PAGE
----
Rock Hound Robert Haag: His Treasure Is Heaven Sent
06/03/1985 at 01:00 AM EDT
For Robert Haag the obsession was rooted in childhood. When he was only 13 years old, his parents took him on vacation to Mexico. There, one starry night on the rim of the Pacific, the boy stared in amazement as a fireball slashed across the sky and came crashing to earth. Fascinated, he searched the beach for miles but found nothing. It wasn't until years later, at a mineral show, that he came face-to-face with a mysterious missile like the one he had seen. "I just stood there and stared at this piece of metallic rock that came from an unimaginable distance away," he remembers. "When I closed my eyes I could still see that first meteorite."
Now 28, Haag has made that vision his life's occupation: He is one of the world's few full-time meteorite hunters. As much a fanatic's quest as a rational form of employment, his singular mission has taken him from the Sahara Desert to the mountains of New Guinea. He has tangled with bandits and ridden out landslides, and his income is by no means astronomical. Still Haag's travels have not been in vain. In five years of searching, he has found over 1,000 fragments from 15 different meteorites, ranging in size from a few ounces to 360 pounds, and in value from next to nothing up to $40,000. He donates or sells many of his finds to major museums, the Goddard Space Flight Center and a Defense Department supplier ("I think they use them for laser research"). His own impressive private collection, in his Tucson home, is valued at more than $100,000. "I never thought I'd see the day that I'd spend $5,000 for a meteorite," he says. "But I've done it. I've paid $30 per gram. That's more than the price of gold."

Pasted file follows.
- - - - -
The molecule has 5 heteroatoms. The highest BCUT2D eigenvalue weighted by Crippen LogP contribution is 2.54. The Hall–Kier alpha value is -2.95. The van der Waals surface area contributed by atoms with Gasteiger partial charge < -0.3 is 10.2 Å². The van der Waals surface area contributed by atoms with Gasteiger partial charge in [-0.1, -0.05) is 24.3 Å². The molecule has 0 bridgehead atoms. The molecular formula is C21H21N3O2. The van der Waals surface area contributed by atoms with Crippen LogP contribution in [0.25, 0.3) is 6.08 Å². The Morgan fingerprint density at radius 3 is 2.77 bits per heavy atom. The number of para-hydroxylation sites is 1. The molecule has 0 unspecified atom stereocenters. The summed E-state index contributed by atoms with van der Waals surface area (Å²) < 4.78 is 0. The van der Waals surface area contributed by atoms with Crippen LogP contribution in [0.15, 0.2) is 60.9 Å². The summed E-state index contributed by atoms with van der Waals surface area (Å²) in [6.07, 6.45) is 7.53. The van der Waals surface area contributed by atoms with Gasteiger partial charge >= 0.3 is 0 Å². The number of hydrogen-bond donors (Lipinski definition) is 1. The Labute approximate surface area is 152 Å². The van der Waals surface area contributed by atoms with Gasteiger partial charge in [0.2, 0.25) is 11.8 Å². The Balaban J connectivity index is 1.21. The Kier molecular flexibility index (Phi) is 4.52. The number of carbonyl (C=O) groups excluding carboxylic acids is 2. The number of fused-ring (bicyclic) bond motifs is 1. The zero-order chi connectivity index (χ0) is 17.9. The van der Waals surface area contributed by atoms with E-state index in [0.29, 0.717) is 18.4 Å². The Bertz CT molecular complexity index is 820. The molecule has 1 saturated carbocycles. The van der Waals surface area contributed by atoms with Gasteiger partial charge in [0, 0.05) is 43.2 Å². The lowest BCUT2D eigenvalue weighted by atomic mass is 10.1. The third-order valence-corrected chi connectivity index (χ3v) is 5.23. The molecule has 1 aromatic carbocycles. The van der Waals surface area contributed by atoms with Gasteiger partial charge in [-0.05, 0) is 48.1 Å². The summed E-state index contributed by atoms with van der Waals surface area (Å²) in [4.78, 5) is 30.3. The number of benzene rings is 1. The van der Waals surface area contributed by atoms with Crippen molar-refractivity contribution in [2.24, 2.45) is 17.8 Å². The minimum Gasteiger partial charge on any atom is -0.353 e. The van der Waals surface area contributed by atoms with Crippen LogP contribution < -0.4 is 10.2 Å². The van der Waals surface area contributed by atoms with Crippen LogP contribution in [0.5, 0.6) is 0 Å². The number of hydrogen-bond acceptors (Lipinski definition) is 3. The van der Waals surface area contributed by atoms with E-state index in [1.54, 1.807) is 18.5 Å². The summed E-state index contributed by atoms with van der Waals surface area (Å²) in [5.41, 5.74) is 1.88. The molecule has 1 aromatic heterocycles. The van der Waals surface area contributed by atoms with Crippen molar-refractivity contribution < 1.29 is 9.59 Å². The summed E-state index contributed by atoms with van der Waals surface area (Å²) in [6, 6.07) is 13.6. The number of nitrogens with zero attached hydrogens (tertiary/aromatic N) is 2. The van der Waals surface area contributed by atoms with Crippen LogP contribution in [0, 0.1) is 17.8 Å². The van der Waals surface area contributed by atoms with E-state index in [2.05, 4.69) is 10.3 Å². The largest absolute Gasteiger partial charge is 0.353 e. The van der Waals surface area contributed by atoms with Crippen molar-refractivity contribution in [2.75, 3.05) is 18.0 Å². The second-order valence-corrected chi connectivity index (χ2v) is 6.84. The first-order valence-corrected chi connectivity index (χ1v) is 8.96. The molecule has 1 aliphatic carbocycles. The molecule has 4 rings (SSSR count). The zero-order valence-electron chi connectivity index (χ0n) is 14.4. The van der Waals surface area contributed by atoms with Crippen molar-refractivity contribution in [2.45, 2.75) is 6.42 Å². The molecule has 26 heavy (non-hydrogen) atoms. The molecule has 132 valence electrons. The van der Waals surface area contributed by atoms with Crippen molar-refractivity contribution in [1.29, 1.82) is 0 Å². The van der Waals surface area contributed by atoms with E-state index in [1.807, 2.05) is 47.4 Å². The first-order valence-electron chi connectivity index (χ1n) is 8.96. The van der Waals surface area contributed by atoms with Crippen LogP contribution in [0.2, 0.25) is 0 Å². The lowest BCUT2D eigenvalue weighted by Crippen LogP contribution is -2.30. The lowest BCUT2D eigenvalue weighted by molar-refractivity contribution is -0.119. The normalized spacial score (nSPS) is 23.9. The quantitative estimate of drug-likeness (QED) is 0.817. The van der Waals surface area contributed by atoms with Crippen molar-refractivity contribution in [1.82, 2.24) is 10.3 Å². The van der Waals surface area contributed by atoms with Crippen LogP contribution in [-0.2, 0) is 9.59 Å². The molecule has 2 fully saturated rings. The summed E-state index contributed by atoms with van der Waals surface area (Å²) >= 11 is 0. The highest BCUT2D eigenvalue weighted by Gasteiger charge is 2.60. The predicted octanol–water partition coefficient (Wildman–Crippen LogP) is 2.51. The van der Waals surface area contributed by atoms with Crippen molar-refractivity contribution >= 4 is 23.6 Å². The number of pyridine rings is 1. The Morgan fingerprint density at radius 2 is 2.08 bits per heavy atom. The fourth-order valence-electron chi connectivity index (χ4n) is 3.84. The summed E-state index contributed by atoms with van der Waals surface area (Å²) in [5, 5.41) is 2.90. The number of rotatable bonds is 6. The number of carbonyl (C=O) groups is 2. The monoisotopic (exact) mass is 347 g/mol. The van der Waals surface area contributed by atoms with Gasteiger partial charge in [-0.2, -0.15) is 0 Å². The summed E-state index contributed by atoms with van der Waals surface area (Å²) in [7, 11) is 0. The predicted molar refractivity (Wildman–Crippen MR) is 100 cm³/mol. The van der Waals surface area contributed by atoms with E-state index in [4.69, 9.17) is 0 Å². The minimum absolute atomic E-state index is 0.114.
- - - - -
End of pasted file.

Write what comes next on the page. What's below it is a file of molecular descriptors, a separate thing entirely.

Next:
Although millions of meteorites have been scattered over the face of the earth in its lifetime, most will never be discovered. And though the planet passes through some 25 major meteor showers every year, only a few dozen of the meteorites that survive the friction of entry into the atmosphere land on solid earth. The rest vanish irretrievably into the oceans. Haag is confident that the demand will always exceed the supply. Meteorites may be found anywhere, but he usually hunts for "space real estate," as he calls it, where major meteorites are known to have fallen. That was how he made his first strike, back in 1978. Library research led him on a journey to Mexico's remote Pueblito de Allende, where a shower of carbon-rich stony meteorites with an aggregate weight of more than two tons had fallen nine years before. After questioning hundreds of locals, he happened upon a man with 10 tiny meteorites and bought them all.
Size is only one factor in determining a meteorite's value. The space rocks come in three basic varieties. The most commonly collected are more than 90 percent iron and are attracted to magnets. They are heavier and harder than ordinary rocks. The appearance of meteorites is unique, because as they fall through the atmosphere, friction forms a black crust that in time rusts to brown. Two rarer types of meteorites, stony and stony-iron, can be positively identified through laboratory testing. "They seldom have sharp corners or edges," says Haag, "and they are usually irregular in form. You find them in the strangest places, often where there aren't any other rocks around."